gray cards


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Apr 26, 2008
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so ive been getting a lot of blown out skies lately (even while using polarizer filters and nd filters).

i read that it might have to do with the cameras metering abilities, so i was thinking if i meter and lock off an 18% grey card will it help even out my exposure? right now im using my camera as a light meter and spot metering to see if theres too much contrast between my highlights and shadows. if there is i try to use an nd2, nd4, or nd8 filter. would it justbe more effective to use a grey card?

You are using these filters how? ND filters just make things darker and doesn't help with the contrast situation at all. Are you talking about an ND Grad filter?

Also the grey card won't help much here. This is a dynamic range problem. If the sky is sufficiently bright compared to the subject it will blow out unless you under expose. A grey card is often more useful for perfectly exposing skin tones.

Consider taking multiple exposures and combining them in photoshop, or get an ND grad filter, or consider doing a *gag* HDR.
If your rig can provide an exposure histogram [and if you are taking shots which provide you with the luxury of enough time to use it,] you can see quite easily if you have a 'blown-out sky' problem and correct as required.
i am using a gradual neutral density filter i forgot to saay that.

and i dont get why sometimes my skies look awesome and other times they look like crap.

example: i was really happy with the skies in this pano i did

example2: heres some crappy skies

i dont get it haha
Easy. In the first picture you're exposing for the highlights. The white part of the building on the right is well exposed and thus much brighter than the dark blue sky.

In the second picture you're exposing for the shadows. The cars are in the shade and simply sooo much darker than the sky so the sky will blow out. There's only so much dynamic range you can capture on a digital sensor and unfortunately it's less than half of the capabilities of the human eye.

Up the ND grad to 4 stops or more, and or do multiple exposures one dark enough to get the sky blue and combine them in photoshop or HDR them.
*Claps* Bravo!

Come to think of it, I need to pick myself up some ND Grad filters...
If the sun is behind you at something other than midday, retaining skies will be easy. If not, it's going to be nigh well impossible (see the second picture), though maybe if could be done with some sort of ND filters-- I've not much experience with filtration.
People still make the mistake of confusing the primary function of a grey card (which is used to set white balance) as an object to set exposure from.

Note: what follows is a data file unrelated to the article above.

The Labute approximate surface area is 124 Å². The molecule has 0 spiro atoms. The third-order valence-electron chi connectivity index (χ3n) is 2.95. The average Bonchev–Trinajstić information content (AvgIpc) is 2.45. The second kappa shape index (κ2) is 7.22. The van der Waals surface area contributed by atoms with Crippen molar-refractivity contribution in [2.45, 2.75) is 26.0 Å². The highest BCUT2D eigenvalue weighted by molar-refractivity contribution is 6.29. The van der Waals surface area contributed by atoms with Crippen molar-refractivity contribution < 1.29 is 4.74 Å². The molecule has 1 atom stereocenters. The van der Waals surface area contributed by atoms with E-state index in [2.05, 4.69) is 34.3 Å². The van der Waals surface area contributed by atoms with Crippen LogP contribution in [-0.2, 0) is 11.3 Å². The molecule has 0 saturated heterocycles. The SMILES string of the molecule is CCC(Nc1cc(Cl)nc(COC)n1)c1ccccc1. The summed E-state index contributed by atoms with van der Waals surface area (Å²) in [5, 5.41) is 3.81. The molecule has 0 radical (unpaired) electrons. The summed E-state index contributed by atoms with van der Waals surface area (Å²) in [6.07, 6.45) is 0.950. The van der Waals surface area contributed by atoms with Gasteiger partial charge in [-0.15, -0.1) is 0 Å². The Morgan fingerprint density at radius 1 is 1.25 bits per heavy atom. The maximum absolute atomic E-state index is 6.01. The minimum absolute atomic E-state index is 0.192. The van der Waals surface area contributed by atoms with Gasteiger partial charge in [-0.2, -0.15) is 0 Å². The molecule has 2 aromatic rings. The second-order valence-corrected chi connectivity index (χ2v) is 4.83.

Set your exposures using histograms or light meters. Set your white balance using grey cards. Once the WB is correct, and you shoot a grey card in the light that you want, the fact is that if your camera is set up to use 12% or 18% (a small shift to the left or to the right on your histogram), will make no great difference in the outcome of the photo. The height of the peak of the histogram or the external meter (which should be darn near identical) is what you reference to set the camera settings to for "proper" exposure. "Proper" meaning technically proper, not artistically, which can vary drastically.

Let's toss in another factor that many photographers who use an "old school" film technique and try to expose to the right. What they are doing is on purpose telling the camera to meter properly for a DARKER shade of grey to bring out detail in the shadows and hopefully not blow out the highlights. The effectiveness of this technique varies between cameras, meters, the scene and the photographer. Me, personally, I am no great fan of this technique. The dynamic range of a camera is likely well able to to support this technique under ideal conditions and if set up properly (ie highest quality 14-bit RAW settings), but when one shoots in darker place, is forced to raise ISO, that dynamic range "leeway" that we must have to save the highlights, disappears and is gone... and we easily lose data in an unrecoverable fashion in parts of the picture that we need.
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People still make the mistake of confusing the primary function of a grey card (which is used to set white balance) as an object to set exposure from.

Grey cards have been around for decades, long before the first digital camera was conceived. I don't recall ever worrying about white balance when Tri-X was my primary recording medium, but there was a grey card in my kit back then, as there is now.
It is not a matter of worry... today, way after Tri-X has come and most places almost gone, digital permits the ability to adjust white balance in camera on the fly, something that with film was impossible to do. That is a great convenience to not need to worry about it in post process, though if one shoots in RAW, it is childishly simple to adjust.

That was my point... that the grey card's forte or strong point today is for the setting of white balance... not so much exposure (though it can, but then you are metering for the card, not the scene). "Correct" exposure means different things to different people (film or digital), from the "technical" style where the external light meter or camera exposure meter or histogram is used, to the artistic... where the technicalities fall to the way-side in favor of the photographer's preferences. :)

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